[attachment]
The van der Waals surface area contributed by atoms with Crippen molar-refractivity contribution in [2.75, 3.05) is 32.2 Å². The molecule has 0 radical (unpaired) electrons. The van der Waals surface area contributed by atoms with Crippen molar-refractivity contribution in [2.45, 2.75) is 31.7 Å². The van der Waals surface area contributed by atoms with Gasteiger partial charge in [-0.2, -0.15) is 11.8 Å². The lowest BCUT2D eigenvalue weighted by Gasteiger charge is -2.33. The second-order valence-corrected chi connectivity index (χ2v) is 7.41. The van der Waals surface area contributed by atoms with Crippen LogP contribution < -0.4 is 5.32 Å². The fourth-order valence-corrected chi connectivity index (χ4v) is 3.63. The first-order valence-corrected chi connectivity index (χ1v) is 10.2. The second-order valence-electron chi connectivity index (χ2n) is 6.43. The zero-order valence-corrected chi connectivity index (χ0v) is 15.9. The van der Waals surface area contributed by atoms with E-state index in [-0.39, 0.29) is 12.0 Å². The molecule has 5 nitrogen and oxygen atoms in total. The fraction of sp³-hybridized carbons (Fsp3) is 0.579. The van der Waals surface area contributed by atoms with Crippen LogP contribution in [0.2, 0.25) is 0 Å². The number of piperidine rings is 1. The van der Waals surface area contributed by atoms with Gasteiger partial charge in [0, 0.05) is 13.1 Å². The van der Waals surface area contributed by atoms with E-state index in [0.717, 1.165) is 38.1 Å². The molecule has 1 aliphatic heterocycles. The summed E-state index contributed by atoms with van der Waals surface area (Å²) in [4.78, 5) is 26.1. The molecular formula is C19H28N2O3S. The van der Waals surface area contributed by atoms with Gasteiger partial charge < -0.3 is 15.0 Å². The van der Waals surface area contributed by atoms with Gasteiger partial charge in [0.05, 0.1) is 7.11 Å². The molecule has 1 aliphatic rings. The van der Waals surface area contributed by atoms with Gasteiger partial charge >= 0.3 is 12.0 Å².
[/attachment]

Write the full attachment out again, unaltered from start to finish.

The van der Waals surface area contributed by atoms with Crippen molar-refractivity contribution in [2.75, 3.05) is 32.2 Å². The molecule has 0 radical (unpaired) electrons. The van der Waals surface area contributed by atoms with Crippen molar-refractivity contribution in [2.45, 2.75) is 31.7 Å². The van der Waals surface area contributed by atoms with Gasteiger partial charge in [-0.2, -0.15) is 11.8 Å². The lowest BCUT2D eigenvalue weighted by Gasteiger charge is -2.33. The second-order valence-corrected chi connectivity index (χ2v) is 7.41. The van der Waals surface area contributed by atoms with Crippen LogP contribution < -0.4 is 5.32 Å². The fourth-order valence-corrected chi connectivity index (χ4v) is 3.63. The first-order valence-corrected chi connectivity index (χ1v) is 10.2. The second-order valence-electron chi connectivity index (χ2n) is 6.43. The zero-order valence-corrected chi connectivity index (χ0v) is 15.9. The van der Waals surface area contributed by atoms with E-state index in [-0.39, 0.29) is 12.0 Å². The molecule has 5 nitrogen and oxygen atoms in total. The fraction of sp³-hybridized carbons (Fsp3) is 0.579. The van der Waals surface area contributed by atoms with Crippen LogP contribution in [0.2, 0.25) is 0 Å². The number of piperidine rings is 1. The van der Waals surface area contributed by atoms with Gasteiger partial charge in [0, 0.05) is 13.1 Å². The van der Waals surface area contributed by atoms with E-state index in [0.717, 1.165) is 38.1 Å². The molecule has 1 aliphatic heterocycles. The summed E-state index contributed by atoms with van der Waals surface area (Å²) in [4.78, 5) is 26.1. The molecular formula is C19H28N2O3S. The van der Waals surface area contributed by atoms with Gasteiger partial charge < -0.3 is 15.0 Å². The van der Waals surface area contributed by atoms with Gasteiger partial charge in [0.05, 0.1) is 7.11 Å². The molecule has 1 aliphatic rings. The van der Waals surface area contributed by atoms with Gasteiger partial charge >= 0.3 is 12.0 Å².